That doesn’t even begin to cover the connections between TDF and RBC.

U.S. Postal Service cyclist Jonathan Vaughters, the 1998 Redlands champion, was a former U.S. national time trials champion. When he won that deadly mountainous climb to snowy Oak Glen in 1998, he sat in a team car musing over his future in Europe.

“This time in a couple of months,” said Vaughters, “I’m really hoping I can be one of Lance Armstrong’s lieutenants in the mountains of Europe.”

Jonathan Vaughters won at Redlands, hoping to land a spot with the U.S. Postal Service squad in Europe where he would be a lieutenant in the Lance Armstrong quest to win more races, including the Tour de France (photo by Wikipedia Commons).

A lieutenant’s role is simple: To keep a team’s race leader fresh for the finish of each stage.

He was trying to pay his dues at places like Redlands.

Christian Vande Velde, who capped U.S. Postal’s 4-year streak of winning at Redlands, won in 1999 by 39 seconds. Nine years later, he took fourth in the Tour de France, trailing winner Carlos Sastre by 3:05.

Vande Velde was seventh one year later. In 2011, he was a lieutenant to Tom Danielson – third, RBC 2003 – in a top 10 finish.

Evgeniy Berzin, the 1989 RBC champion, has won a stage at the TDF.

Dmitri Zhadanov, the 1990 RBC champion, rode in four TDF peletons.

The Poland pair: Tomas Brozyna and Dariusz Baranowski raced for world-renowned U.S. Postal, Armstrong’s team.

Baranowski, 1995 RBC champion, was a 5-time Tour de France starter with a 12th place finish in 1998.

Brozyna was 22nd at the Tour de France in 2003, winning RBC in 1996.

Botero, for Rock Racing, was Tour de France’s fifth best climber in 2005.

At the 2008 RBC, the Colombian rolled to a 54-second win over Chris Baldwin.

Zabriskie, runner-up to 4-time RBC champion Chris Horner in 2000, is a 7-time TDF starter, even capturing a stage in 2011. Like Armstrong, Landis and others, some of Zabriskie’s results have been stricken from the records.

Chris Horner, the only four-time winner of the Redlands Bicycle Classic, took off for the European jewels of cycling, including the Tour de France where he was a top 10 finisher (photo by Wikipedia Commons).

Speaking of Horner: Just after winning his fourth Redlands tour, he pronounced himself unlikely to ever get a shot at a berth in the TDF. Eventually, he got seven shots at the fabled Tour de France. He took ninth in 2010.

Then there’s Mancebo, one of Spain’s all-time greats.

Amid a flurry of top career finishes – Tour of California, Redlands champion, plus a string of European successes – the cyclist known as “Paco” on the peleton has a string of top 10 Tour de France finishes.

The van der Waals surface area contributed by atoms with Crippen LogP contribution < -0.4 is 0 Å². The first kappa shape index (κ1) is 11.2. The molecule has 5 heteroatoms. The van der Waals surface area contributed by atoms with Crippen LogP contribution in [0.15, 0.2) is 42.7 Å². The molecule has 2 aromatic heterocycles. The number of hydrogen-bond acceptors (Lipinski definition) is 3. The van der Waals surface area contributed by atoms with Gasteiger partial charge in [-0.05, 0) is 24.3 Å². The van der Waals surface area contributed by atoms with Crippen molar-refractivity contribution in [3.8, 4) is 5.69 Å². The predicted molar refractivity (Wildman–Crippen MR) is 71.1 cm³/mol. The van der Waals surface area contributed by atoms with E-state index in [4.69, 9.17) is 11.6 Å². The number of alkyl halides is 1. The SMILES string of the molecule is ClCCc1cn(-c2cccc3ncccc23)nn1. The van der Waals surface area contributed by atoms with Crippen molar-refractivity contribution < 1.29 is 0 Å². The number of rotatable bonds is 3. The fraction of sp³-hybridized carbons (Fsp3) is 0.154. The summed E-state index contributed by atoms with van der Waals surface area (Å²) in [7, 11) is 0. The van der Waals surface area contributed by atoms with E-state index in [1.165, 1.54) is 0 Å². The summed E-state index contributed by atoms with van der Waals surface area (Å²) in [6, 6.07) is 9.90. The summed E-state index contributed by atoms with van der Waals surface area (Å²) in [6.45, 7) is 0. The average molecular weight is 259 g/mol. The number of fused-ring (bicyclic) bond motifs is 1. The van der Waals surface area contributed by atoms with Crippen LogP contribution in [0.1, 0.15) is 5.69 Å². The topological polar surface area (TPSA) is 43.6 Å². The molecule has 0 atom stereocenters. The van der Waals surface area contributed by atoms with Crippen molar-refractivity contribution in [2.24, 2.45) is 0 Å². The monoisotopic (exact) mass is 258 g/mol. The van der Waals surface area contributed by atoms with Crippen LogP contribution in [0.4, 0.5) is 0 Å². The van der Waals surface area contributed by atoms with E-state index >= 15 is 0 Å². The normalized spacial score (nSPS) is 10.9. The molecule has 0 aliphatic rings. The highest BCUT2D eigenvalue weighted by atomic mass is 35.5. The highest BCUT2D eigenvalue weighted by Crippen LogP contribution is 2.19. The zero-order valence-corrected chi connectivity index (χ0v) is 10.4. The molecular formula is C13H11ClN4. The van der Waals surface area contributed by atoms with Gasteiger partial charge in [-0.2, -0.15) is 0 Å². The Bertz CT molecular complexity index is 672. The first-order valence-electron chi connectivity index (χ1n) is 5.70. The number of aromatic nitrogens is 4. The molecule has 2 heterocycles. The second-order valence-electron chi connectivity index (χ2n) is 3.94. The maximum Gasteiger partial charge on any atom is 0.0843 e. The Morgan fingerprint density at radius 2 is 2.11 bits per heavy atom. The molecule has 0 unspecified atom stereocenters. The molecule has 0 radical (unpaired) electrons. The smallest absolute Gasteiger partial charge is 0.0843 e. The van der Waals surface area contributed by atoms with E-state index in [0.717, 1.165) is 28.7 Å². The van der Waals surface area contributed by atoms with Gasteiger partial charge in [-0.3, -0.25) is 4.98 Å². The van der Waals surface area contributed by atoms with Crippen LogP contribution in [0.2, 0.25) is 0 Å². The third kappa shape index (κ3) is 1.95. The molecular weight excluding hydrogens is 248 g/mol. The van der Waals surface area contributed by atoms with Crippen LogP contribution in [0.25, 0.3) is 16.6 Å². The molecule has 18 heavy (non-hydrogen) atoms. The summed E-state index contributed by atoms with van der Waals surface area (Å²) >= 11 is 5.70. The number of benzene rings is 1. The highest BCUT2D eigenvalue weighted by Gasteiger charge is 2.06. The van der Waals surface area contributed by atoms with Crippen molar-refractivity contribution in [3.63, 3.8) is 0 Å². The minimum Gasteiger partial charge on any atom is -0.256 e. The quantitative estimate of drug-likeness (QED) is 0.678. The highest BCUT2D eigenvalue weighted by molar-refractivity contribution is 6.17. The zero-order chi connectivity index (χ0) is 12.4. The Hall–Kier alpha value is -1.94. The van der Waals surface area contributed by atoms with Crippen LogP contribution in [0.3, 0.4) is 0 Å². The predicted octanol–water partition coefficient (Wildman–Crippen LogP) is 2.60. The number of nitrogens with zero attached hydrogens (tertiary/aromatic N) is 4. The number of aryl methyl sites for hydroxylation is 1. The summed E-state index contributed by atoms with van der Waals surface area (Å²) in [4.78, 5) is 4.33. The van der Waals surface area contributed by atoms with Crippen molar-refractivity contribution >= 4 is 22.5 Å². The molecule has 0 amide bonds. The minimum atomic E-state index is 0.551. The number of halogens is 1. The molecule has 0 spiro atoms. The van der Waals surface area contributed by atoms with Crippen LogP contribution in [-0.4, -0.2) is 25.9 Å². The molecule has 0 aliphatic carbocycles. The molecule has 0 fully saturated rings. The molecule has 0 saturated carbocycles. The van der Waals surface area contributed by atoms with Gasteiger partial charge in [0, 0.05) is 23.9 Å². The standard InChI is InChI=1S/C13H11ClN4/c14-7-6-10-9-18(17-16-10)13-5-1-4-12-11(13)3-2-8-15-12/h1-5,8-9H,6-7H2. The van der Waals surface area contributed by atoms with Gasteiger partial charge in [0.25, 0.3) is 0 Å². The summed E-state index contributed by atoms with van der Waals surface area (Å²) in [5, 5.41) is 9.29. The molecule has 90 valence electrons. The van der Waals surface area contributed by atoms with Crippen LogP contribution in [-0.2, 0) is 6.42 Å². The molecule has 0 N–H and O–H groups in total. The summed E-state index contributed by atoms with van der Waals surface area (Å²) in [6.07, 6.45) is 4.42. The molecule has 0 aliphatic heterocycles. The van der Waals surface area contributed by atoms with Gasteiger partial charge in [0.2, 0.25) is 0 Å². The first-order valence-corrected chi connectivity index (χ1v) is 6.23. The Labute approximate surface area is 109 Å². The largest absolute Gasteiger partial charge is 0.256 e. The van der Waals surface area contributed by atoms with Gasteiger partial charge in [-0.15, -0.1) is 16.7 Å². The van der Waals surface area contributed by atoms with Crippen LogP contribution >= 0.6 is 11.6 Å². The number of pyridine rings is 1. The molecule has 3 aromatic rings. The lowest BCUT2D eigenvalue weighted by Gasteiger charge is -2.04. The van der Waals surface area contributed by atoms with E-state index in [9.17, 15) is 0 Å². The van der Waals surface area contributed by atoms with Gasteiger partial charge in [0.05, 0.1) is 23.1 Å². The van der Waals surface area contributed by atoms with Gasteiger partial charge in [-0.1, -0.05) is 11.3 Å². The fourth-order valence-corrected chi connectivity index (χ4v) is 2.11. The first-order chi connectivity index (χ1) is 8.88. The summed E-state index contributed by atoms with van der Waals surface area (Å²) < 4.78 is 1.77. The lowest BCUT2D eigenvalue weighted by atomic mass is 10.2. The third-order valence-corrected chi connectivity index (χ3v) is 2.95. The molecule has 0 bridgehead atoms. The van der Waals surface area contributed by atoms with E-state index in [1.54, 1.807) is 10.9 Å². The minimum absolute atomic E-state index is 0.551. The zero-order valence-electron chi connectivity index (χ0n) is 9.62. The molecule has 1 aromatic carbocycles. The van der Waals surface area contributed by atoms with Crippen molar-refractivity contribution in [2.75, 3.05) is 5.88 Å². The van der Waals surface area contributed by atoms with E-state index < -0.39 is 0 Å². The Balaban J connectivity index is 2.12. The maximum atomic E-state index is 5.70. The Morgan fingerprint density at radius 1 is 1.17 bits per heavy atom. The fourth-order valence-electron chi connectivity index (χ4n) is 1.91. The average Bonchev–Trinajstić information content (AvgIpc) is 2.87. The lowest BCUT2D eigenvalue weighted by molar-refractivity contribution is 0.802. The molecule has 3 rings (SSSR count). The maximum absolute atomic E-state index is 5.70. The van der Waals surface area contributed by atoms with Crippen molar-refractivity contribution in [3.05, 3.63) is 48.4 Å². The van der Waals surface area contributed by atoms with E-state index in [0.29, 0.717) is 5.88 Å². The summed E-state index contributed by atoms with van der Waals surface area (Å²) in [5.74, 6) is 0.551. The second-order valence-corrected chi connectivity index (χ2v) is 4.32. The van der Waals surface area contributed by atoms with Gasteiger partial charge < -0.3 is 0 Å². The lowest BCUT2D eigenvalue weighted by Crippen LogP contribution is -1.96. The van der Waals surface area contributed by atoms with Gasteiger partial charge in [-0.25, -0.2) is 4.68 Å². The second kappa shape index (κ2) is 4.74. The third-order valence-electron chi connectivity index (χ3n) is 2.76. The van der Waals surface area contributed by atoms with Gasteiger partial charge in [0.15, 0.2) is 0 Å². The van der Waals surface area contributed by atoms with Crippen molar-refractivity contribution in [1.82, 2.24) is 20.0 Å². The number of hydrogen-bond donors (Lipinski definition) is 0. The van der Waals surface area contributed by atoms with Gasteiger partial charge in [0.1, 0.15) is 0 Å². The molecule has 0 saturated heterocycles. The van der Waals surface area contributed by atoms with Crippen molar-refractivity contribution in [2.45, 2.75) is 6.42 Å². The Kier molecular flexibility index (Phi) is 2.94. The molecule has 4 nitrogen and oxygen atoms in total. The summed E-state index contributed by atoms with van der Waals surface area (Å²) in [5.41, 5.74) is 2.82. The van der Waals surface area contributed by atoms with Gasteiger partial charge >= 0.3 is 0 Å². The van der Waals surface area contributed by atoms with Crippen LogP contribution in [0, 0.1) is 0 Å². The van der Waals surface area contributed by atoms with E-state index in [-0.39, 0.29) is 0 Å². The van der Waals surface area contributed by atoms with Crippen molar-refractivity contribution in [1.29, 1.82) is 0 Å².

Ninth in 2000, seventh in 2001, 10th in 2003, sixth in 2004, his best ride in the French classic was a brilliant fourth place finish in 2005. It could actually be viewed as a second place finish since Armstrong, the winner, along with third place Jan Ullrich, were both eliminated from official results for testing PED positive.

That was evidence some clean cyclists remained on the peleton.

It was in 1998 that Australian 20-year-old Cadel Evans showed up at Redlands. It took the all-out efforts of the mighty U.S. Postal Service squad to keep Evans out of the yellow jersey.

Cadel Evans showed up at the 1998 Redlands Bicycle Classic almost at the last minute, but wound up coming up just 20 seconds short to place second that year. Thirteen years later, the Australian cyclist won the 2011 Tour de France (photo by Wikipedia Commons).

Vaughters, aided by another future Tour de France combatant Tyler Hamilton, barely edged Evans in the chase to Oak Glen. Evans chased Vaughters the remainder of Redlands, losing by just 20 seconds.

In 2011, Evans, a two-time Tour de France runner-up, capped his career by winning the Tour de France. He retired a few years later.

NEXT WEEK: Name the woman and, chances are, she’s raced at Redlands.


Redlands Connection is a concoction of sports memories emanating from a city that once numbered less than 20,000 people. From the Super Bowl to the World Series, from the World Cup to golf’s U.S. Open, plus NCAA Final Four connections, Tour de France cycling, major tennis, NBA and a little NHL, aquatics and quite a bit more, the sparkling little city that sits around halfway between Los Angeles and Palm Springs on Interstate 10 has its share of sports connections. – Obrey Brown